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Seriously ill patients should not avoid hospital: A supporting statement by the Medical Technology Group

Medical technology has taken a frontline role in tackling COVID-19 since the beginning of the outbreak, ensuring capacity and demand in NHS critical care settings is met, and as the health system moves into the next phase of our response it will continue to be crucial.

With initiatives such as #VentilatorChallengeUK, the upscaling of medical technology production – including ventilators – has proved crucial in ensuring that the right care and respiratory support is available for patients with severe symptoms.

The industry has also been collaborating with academic research units and diagnostic firms to aid the development of tests to detect coronavirus.

However, there is another – equally significant role – for medtech amidst the outbreak and as we move in to the next phase of response: its potential to reduce hospitalisations, aid diagnosis of non-communicable diseases, and help individual patients self-monitor their condition while continuing with daily life.

Examples include the development of an at-home safety monitoring test for chemotherapy patients by NeutroCheck, and the piloting of a skin cancer community assessment service by University Hospitals Birmingham NHS Foundation Trust (UHB) and Skin Analytics. Development of such technologies will help patients access diagnosis and treatment while social distancing measures are still in place, helping to level out demand when measures are relaxed.

This technology, however, does not negate the importance of patients seeking medical help when necessary. Following a sharp decrease in emergency visits, the Government has called on members of the public experiencing acute illness such as strokes and heart attacks to still present at A&E and access urgent treatment where possible. This is due to the growing concern that patients with severe diseases are avoiding hospitals for fear of contracting the virus and may be putting themselves at greater risk.

The Medical Technology Group supports this call from the Government, and strongly urges patients – for their own health and wellbeing – not to put off seeking medical help when needed. Patients should also heed the advice and guidance that has been issued by various organisations – representing conditions such as diabetes and cancer, as well as cardiovascular disease.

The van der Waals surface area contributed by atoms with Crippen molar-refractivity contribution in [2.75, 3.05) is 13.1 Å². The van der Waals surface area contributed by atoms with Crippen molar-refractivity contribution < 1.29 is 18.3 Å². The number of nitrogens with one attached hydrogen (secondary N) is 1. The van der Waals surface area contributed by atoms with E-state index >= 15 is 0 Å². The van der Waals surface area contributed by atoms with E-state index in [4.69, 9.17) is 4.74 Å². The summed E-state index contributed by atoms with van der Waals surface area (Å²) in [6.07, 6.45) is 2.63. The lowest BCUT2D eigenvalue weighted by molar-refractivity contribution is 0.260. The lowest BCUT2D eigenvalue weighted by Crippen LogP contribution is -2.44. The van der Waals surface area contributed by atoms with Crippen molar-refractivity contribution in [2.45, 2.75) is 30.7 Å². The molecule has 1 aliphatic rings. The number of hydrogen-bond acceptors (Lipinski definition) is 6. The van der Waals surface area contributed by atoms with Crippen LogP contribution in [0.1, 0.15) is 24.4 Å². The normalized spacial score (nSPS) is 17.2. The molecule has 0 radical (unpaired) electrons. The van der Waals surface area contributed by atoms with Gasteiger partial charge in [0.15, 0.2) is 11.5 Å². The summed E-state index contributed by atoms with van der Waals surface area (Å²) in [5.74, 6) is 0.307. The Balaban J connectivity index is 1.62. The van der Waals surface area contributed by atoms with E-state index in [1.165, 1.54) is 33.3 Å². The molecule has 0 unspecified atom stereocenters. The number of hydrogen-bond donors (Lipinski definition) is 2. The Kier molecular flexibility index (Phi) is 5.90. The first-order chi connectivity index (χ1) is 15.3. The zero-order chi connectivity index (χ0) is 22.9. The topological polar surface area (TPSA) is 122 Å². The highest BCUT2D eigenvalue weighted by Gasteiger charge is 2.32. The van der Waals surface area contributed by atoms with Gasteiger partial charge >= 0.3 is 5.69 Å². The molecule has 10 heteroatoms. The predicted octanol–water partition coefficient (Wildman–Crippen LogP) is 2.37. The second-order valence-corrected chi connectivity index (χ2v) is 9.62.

The Medical Technology Group wishes health and safety to all healthcare and emergency services professionals, key workers and patients during this time.

 

Statements from MTG members

Diabetes UK

Diabetes UK understands that people may feel anxious about seeking advice or support from the NHS at the moment, but it is vital that if you or a family becomes unwell you seek help.

Some children diagnosed with type 1 diabetes are diagnosed when they become seriously ill with life-threatening diabetic ketoacidosis (DKA). While the UK is under lockdown, we’ve been hearing from clinicians that a disproportionate number of young people are arriving for urgent care, already in DKA.

The NHS is open and if parents spot the signs of diabetes in their children, known as the 4 Ts, they should call 999 immediately. For more information click here.

Heart Valve Voice

Given the availability of innovative therapies for cardiac conditions, such as transcatheter valve replacement and repair, Heart Valve Voice has reinforced in a statement that urgent treatment will still be undertaken, and that patients should continue to monitor their symptoms closely and report any deteriorations using the symptom tracker.

The Lindsay Leg Club Foundation

The Lindsay Leg Club Foundation remains committed to the provision of holistic lower limb wound care and continues to support patients through its social media, local support hubs and its Foundation website which has a Leg Club directory with contact numbers for clinical staff and volunteers.

The Lindsay Leg Club will endeavour to help members self-monitor and self-manage their condition from home and maintain a well leg regime until such a time as we are able to reopen our Leg Clubs. However, if this is not possible, or if members notice any changes to their wound and general wellbeing that give them cause for concern, then they are urged to seek medical advice and assistance at this time.

Without doubt there will be a new norm in terms of healthcare provision as a result of the COVID-19 pandemic and medical technology will be central to its delivery. It is already at is the forefront of lower limb care and the Lindsay Leg Club Foundation is committed to working with the MTG to ensure it remains on the national healthcare agenda.

 

May 2020

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